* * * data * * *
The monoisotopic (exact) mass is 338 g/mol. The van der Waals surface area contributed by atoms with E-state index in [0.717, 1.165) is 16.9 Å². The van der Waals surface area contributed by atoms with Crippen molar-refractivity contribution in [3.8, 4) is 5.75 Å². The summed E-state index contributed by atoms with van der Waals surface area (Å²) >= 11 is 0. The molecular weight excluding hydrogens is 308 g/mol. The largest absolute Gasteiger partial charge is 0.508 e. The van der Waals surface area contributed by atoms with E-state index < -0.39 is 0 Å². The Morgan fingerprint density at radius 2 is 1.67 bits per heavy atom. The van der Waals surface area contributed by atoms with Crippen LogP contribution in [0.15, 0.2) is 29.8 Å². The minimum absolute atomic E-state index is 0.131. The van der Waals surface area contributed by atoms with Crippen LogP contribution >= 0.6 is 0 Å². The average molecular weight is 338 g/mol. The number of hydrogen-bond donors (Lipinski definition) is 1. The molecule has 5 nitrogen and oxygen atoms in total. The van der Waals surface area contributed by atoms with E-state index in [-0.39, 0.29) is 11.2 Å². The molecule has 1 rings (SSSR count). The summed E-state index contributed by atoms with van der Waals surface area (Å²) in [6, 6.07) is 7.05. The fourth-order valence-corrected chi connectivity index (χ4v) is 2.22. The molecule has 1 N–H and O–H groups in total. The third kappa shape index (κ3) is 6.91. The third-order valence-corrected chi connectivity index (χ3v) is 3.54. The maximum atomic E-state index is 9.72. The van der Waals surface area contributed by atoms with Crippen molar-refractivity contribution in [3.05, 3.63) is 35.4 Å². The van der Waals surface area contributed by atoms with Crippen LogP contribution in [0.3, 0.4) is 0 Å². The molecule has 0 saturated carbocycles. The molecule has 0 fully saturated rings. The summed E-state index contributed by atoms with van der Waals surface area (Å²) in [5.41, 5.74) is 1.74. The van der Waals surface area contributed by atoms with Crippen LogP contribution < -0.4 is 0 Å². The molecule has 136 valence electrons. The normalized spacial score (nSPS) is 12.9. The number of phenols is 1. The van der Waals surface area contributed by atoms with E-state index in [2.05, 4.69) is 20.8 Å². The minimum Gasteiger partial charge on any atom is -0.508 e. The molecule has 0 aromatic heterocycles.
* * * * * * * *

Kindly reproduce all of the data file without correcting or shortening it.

The monoisotopic (exact) mass is 338 g/mol. The van der Waals surface area contributed by atoms with E-state index in [0.717, 1.165) is 16.9 Å². The van der Waals surface area contributed by atoms with Crippen molar-refractivity contribution in [3.8, 4) is 5.75 Å². The summed E-state index contributed by atoms with van der Waals surface area (Å²) >= 11 is 0. The molecular weight excluding hydrogens is 308 g/mol. The largest absolute Gasteiger partial charge is 0.508 e. The van der Waals surface area contributed by atoms with E-state index < -0.39 is 0 Å². The Morgan fingerprint density at radius 2 is 1.67 bits per heavy atom. The van der Waals surface area contributed by atoms with Crippen LogP contribution in [0.15, 0.2) is 29.8 Å². The minimum absolute atomic E-state index is 0.131. The van der Waals surface area contributed by atoms with Crippen LogP contribution >= 0.6 is 0 Å². The average molecular weight is 338 g/mol. The number of hydrogen-bond donors (Lipinski definition) is 1. The molecule has 5 nitrogen and oxygen atoms in total. The van der Waals surface area contributed by atoms with E-state index in [-0.39, 0.29) is 11.2 Å². The molecule has 1 rings (SSSR count). The summed E-state index contributed by atoms with van der Waals surface area (Å²) in [6, 6.07) is 7.05. The fourth-order valence-corrected chi connectivity index (χ4v) is 2.22. The molecule has 1 N–H and O–H groups in total. The third kappa shape index (κ3) is 6.91. The third-order valence-corrected chi connectivity index (χ3v) is 3.54. The maximum atomic E-state index is 9.72. The van der Waals surface area contributed by atoms with Crippen molar-refractivity contribution in [3.05, 3.63) is 35.4 Å². The van der Waals surface area contributed by atoms with Crippen LogP contribution in [0.3, 0.4) is 0 Å². The molecule has 0 saturated carbocycles. The molecule has 0 fully saturated rings. The summed E-state index contributed by atoms with van der Waals surface area (Å²) in [5.41, 5.74) is 1.74. The van der Waals surface area contributed by atoms with Crippen LogP contribution < -0.4 is 0 Å². The molecule has 136 valence electrons. The normalized spacial score (nSPS) is 12.9. The number of phenols is 1. The van der Waals surface area contributed by atoms with E-state index in [2.05, 4.69) is 20.8 Å². The minimum Gasteiger partial charge on any atom is -0.508 e. The molecule has 0 aromatic heterocycles.